Fitch, Suzanne Pullon and Roseann M. Mandziuk. Sojourner Truth as Orator: Wit, Story, and Song. Westport: Greenwood Press, 1997, p.125.
 Brekus, Catherine A. Strangers and Pilgrims: Female Preaching in America – 1740-1845. Chapel Hill: University of North Carolina Press, 1998, p.250.
 Ibid., p.225.
 Painter, Nell Irvin. Sojourner Truth: A Life, A Symbol. New York: W.W. Norton and Company, 1996, p.221.
 Ibid., p.221.
 Ibid., p.229.
 Ibid., p.251.
 Brueggemann, Walter. The Prophetic Imagination, p.40. Quoted in “Prophetic Women and the People of God,” by Elaine A. Heath; Priscilla Papers, Volume 20, Number 1, Winter 2006, p.25.
 Hollyday, Joyce. Sojourner Truth: A Pillar of Fire. Sojourners, December, 1986, p.20.
 Stetson, Erlene, and Linda David. Glorying in Tribulation: The Lifework of Sojourner Truth. East Lansing: Michigan State University Press, 1994, p.51.
Dante’s Divine Comedy online
Here’s Dante’s Divine Comedy online. The translation is by Henry Wadsworth Longfellow. Given the number of hits on unique phrases from this, I’d assume it’s public domain.
Amanda Smith biography and article online
Folks, I’ve just discovered online a complete full text version of Amanda Smith’s Autobiography. This is great, because the published version that’s still in print costs a pretty penny:
Also, here is a two-part popular article on Smith:
Thanks to Erica Olson for pointing these articles out to me.
Sayers against “historicism gone to seed”
In my recent series on me, “Grateful to the Dead: Diary of a Christian History Professor,” I argued that the enterprise of reading history and biography for the purpose of personal transformation has been under attack from a number of fronts, and that we ought to do everything we can to defend that enterprise. Now I discover that Dorothy L. Sayers, bless her, launched her own cautious, balanced defense of just this enterprise, against an enemy she calls “a ’sense of period,’” but which in scholarly circles (as she well knew) is called “historicism.” That is the idea that writings from the past are very much of their time, and we must not try to read them as if they weren’t. What Sayers correctly objected to was the sort of “historicism-gone-to-seed” that goes on to argue that since past writings are so much of their time, we cannot read them with benefit in our own time. But already I’m failing to do her justice, so, on to her own words . . .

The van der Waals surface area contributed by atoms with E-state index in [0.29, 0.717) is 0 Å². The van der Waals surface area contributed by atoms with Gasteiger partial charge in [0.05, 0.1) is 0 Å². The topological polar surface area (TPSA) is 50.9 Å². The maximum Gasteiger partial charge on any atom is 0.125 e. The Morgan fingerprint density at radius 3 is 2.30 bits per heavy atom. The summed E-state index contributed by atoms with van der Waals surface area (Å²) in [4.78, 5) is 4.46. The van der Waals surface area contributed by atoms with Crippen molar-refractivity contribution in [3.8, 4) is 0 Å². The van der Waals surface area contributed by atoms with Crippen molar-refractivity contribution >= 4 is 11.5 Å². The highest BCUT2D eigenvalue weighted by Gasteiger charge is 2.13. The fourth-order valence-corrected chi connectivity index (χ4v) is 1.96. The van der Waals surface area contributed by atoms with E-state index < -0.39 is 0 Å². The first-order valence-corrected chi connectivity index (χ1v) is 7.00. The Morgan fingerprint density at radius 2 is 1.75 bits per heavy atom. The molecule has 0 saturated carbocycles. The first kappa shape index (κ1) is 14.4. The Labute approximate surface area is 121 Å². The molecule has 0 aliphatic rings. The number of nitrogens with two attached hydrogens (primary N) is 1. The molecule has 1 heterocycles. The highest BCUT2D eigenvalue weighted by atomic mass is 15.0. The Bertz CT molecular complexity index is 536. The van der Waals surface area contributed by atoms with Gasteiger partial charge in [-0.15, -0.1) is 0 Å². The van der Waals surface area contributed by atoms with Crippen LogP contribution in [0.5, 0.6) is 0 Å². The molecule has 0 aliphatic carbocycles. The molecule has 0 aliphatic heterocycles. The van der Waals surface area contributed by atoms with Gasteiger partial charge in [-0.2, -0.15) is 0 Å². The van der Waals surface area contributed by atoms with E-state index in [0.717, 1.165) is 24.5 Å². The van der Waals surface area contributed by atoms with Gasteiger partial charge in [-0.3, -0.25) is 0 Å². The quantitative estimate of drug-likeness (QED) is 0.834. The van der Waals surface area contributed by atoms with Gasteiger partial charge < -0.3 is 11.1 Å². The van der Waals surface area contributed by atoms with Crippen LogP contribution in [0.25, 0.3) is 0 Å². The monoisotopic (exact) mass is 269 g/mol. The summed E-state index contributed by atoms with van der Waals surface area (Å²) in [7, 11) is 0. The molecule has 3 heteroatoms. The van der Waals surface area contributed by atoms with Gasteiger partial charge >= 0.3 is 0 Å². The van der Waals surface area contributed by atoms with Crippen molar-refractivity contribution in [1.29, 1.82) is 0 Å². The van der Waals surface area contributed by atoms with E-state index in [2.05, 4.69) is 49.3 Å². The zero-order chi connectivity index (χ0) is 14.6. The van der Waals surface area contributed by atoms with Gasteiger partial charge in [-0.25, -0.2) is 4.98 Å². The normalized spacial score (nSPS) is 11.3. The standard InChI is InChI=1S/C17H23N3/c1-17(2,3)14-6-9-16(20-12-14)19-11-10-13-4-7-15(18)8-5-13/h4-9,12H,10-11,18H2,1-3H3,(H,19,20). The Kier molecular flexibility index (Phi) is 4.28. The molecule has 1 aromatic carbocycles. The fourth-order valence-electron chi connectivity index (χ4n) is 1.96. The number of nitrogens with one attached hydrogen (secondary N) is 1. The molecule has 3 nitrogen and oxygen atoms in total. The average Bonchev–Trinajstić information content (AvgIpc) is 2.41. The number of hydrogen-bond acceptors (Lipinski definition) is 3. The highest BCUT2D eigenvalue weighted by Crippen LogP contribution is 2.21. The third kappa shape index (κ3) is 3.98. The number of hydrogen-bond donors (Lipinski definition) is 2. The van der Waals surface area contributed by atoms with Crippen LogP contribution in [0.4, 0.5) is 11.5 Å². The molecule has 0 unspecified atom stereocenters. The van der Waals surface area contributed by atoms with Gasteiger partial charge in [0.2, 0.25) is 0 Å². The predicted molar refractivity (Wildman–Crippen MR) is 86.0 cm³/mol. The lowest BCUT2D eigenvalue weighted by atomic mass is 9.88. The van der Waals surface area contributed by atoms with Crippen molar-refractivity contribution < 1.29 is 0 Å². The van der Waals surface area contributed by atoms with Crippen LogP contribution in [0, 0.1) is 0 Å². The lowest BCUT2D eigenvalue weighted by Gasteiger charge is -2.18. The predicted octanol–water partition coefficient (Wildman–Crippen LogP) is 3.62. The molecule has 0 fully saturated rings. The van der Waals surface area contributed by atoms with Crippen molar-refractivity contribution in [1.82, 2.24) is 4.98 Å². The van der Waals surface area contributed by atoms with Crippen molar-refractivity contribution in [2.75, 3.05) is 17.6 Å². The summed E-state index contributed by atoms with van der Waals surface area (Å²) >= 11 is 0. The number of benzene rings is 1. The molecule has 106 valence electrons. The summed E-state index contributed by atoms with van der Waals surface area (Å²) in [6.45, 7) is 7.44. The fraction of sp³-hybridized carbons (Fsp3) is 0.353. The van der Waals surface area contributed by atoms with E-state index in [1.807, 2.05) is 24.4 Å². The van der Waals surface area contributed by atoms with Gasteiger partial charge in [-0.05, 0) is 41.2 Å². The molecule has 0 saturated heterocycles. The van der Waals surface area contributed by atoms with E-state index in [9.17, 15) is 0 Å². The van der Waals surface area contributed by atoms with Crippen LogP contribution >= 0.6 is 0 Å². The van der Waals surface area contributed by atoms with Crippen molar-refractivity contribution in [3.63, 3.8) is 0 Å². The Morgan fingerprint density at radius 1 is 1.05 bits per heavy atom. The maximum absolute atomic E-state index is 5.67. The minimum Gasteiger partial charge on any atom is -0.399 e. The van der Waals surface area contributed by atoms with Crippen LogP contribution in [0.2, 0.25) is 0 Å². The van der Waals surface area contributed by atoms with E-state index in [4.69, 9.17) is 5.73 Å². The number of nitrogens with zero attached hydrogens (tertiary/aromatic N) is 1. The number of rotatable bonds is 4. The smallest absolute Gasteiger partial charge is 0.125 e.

“The period-sense, and the dynamic philosophy of history to which it belongs, is, of course, an admirable thing, quickening our undrestanding of the past and displaying lal social and historical changes as movements in a great process of becoming. But if it is insisted upon too much, it may defeat itself. It may end by actually destroying all contact, all sympathy between us and our forebears, and even that very awareness of continuity that it ought to foster. If we look upon Dante (for example) as a man totally explicable in terms of a vanished period, we may succeed in forgetting that he is a man [Sayers almost always used gender-specific language; she understood it as denoting humanity of both sexes] like ourselves. If we account for everything that he said by the consideration that, being born when he was, there was nothing else he could very well say, we shall have provided ourselves with an excellent excuse for not applying what he said to ourselves: it performed a function in history, and there its interest ends. The period-sense may, that is, be used as a defense mechanism against any categorical imperative [that is, any universally applicable moral truth] that we may feel to be inconvenient. So long as we can look upon it as a mere incident in a historical pattern, our resistance remains unaffected.